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Shabbos Parshas Terumah

Shabbos Parshas Tetzaveh

Shabbos Parshas Ki Sissa

Shabbos Parshas Vayakhel, Parshas Shekalim

1st Day of Rosh Chodesh Adar II, 5749

Shabbos Parshas Pikudei

Shabbos Parshas Vayikra, Parshas Zachor

Ta'anis Esther, 5749

Purim, 5749

Motzoei Shushan Purim, 5749

Shabbos Parshas Tzav, Parshas Parah

Machne Israel Special Development Fund


Shabbos Parshas Shemini, Parshas Hachodesh

Shabbos Parshas Tazria

Shabbos Parshas Metzora, Shabbos Hagadol

Motzoei Shabbos, Parshas Metzora

Maamar Matzah Zu

Tzivos Hashem/Pesach

6th Day Of Pesach, 5749

Shevi'i Shel Pesach, 5749

Acharon Shel Pesach, 5749

Maamar Vehechrim

Shabbos Parshas Acharei


Shabbos Parshas Kedoshim

2nd Day Of Iyar, 5749

Shabbos Parshas Emor

   8th Day Of Iyar, 5749

Shabbos Parshas Behar,

Eve Of Lag Baomer, 5749

Evening Following Lag Baomer, 5749

Shabbos Parshas Bechukosai

Address To The Women's Convention

Shabbos Parshas Bamidbar

Rosh Chodesh Sivan, 5749

Eve Of The 4th Day Of Sivan, 5749

1st Day Of Shavuos, 5749

2nd Day Of Shavuos, 5749

Yechidus Following Shavuos

12th Day Of Sivan, 5749

Eve Of The 13th Of Sivan, 5749

Sichos In English
Volume 41

Shabbos Parshas Emor
8th Day Of Iyar, 5749
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This Shabbos falls in the midst of the counting of the Omer and is the third Shabbos after the holiday of Pesach. The number three shares a unique connection to the giving of the Torah. Our Sages emphasize how the Torah, "a threefold light", was given to the Jews, "a threefold people" in "the third month" by third [of Amram's children, Moshe].

Three is associated with the concept of peace. The number one refers to a state of unity above division. Thus, our Sages note that, in the narrative of creation, the Torah states "one day," rather than "the first day" to emphasize how then, "G-d was at one in His world."

Two reflects a state of division, the opposite of unity. Thus, our Sages state that division was created on the second day and therefore, the expression "And G-d saw that it was good" is not mentioned on that day.

Three refers to the potential to establish unity within the context of the division brought about by the number two. This is a higher level of unity. The unity associated with the number one refers to a unity that exists before individual existence (which allows for division). Therefore, it does not represent complete unity (since it is not known what will happen after entities take on their own individual existence). In contrast, the number three refers to unity as it is established within the context of division. Because this is an expression of true unity, the statement "And G-d saw that it was good" is repeated twice on that day.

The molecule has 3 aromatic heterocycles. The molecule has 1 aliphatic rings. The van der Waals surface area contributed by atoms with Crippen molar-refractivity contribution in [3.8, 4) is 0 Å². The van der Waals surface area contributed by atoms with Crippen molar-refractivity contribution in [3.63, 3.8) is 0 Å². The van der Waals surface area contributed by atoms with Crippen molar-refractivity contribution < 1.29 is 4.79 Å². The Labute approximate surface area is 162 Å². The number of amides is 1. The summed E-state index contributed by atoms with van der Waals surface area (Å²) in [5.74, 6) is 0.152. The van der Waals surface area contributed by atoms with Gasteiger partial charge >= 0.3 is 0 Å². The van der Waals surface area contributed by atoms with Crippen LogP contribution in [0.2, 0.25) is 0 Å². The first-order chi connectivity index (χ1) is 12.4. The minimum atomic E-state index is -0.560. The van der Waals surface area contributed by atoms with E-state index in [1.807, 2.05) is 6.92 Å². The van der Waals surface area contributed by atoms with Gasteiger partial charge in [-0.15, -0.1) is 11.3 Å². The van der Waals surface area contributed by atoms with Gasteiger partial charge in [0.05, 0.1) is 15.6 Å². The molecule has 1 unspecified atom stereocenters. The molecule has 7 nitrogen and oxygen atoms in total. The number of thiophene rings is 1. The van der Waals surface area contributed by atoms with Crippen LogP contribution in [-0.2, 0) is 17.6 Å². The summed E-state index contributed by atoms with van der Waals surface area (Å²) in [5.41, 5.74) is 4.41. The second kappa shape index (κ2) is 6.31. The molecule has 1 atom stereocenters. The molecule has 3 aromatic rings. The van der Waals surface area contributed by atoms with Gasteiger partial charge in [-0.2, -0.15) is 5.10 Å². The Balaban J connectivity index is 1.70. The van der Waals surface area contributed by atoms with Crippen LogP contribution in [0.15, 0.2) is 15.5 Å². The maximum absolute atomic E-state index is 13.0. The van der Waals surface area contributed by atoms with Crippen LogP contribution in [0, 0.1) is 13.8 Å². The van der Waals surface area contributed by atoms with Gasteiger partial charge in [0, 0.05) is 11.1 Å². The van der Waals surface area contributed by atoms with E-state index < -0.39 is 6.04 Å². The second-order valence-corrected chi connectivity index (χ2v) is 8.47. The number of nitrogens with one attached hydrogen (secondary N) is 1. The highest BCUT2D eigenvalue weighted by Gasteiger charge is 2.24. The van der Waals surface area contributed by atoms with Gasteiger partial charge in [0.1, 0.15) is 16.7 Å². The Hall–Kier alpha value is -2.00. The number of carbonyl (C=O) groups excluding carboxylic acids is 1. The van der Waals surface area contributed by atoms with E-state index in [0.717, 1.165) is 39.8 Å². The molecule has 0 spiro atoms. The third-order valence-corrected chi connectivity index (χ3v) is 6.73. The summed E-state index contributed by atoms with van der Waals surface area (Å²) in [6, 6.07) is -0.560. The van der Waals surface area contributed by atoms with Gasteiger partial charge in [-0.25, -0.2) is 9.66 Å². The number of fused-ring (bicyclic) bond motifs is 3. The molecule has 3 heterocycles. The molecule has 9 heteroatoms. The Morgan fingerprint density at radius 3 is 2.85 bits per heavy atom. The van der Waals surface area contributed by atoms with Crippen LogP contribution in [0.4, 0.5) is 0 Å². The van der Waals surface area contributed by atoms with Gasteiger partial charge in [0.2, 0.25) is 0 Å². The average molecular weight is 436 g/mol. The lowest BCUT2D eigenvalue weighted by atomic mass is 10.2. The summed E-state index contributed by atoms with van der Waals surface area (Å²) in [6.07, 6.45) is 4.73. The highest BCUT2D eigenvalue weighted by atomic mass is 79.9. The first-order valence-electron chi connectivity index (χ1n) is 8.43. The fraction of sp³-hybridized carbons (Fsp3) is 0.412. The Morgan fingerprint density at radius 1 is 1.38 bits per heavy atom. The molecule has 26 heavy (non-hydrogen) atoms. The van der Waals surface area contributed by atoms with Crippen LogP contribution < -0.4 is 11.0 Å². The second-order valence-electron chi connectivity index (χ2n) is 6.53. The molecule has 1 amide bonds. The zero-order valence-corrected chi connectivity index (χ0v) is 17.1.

This concept is exemplified in the principle:

When two Biblical passages contradict each other, the meaning can be determined by a third Biblical text which reconciles them.

The intent is not that the third text supports one of the two positions and thus, outweighs the other, but rather that the third text will reconcile the two and bring out a new perspective which is acceptable to both positions.

There is a parallel to the above concepts in our service of G-d. G-d is essentially one. This unity was revealed on the first day of creation. However, since G-d desired "a dwelling place in the lower worlds," He created a world (the Hebrew for "world" -- olam -- is related to the word "helam" -- concealment) which appears to be separate from G-d (division as symbolized by the second day). The purpose of such a creation was that a Jew will become "a partner with G-d in creation" and establish unity between the creation and G-d. This unity comes, not through nullifying the existence of the world, but rather through fusing the world -- as it exists within its own context -- with G-dliness.

This represents true unity, the unity expressed by the third day. Our Sages associated the contribution of the third day with the expression: "Good for the heavens and good for the creatures." This unity brings together "the heavens" and "the creatures," fusing them into a single entity.

On the basis of the above, we can appreciate the connection between the Torah and the number three. Our Sages state: "The entire Torah was given only to establish peace in the world," i.e., peace and unity between the world and G-d.

Before the giving of the Torah, there was a decree separating the higher spiritual realms from our physical world. At the giving of the Torah, G-d nullified that decree. He "descended on Mount Sinai" and also gave the potential for the Jews to elevate the physical world and impart holiness to material objects. Similarly, before the giving of the Torah, the Torah's place was in the spiritual worlds. After the giving of the Torah, the Torah "is not in the heavens," but rather, its permanent place is in this world [and halachic decisions are determined by men].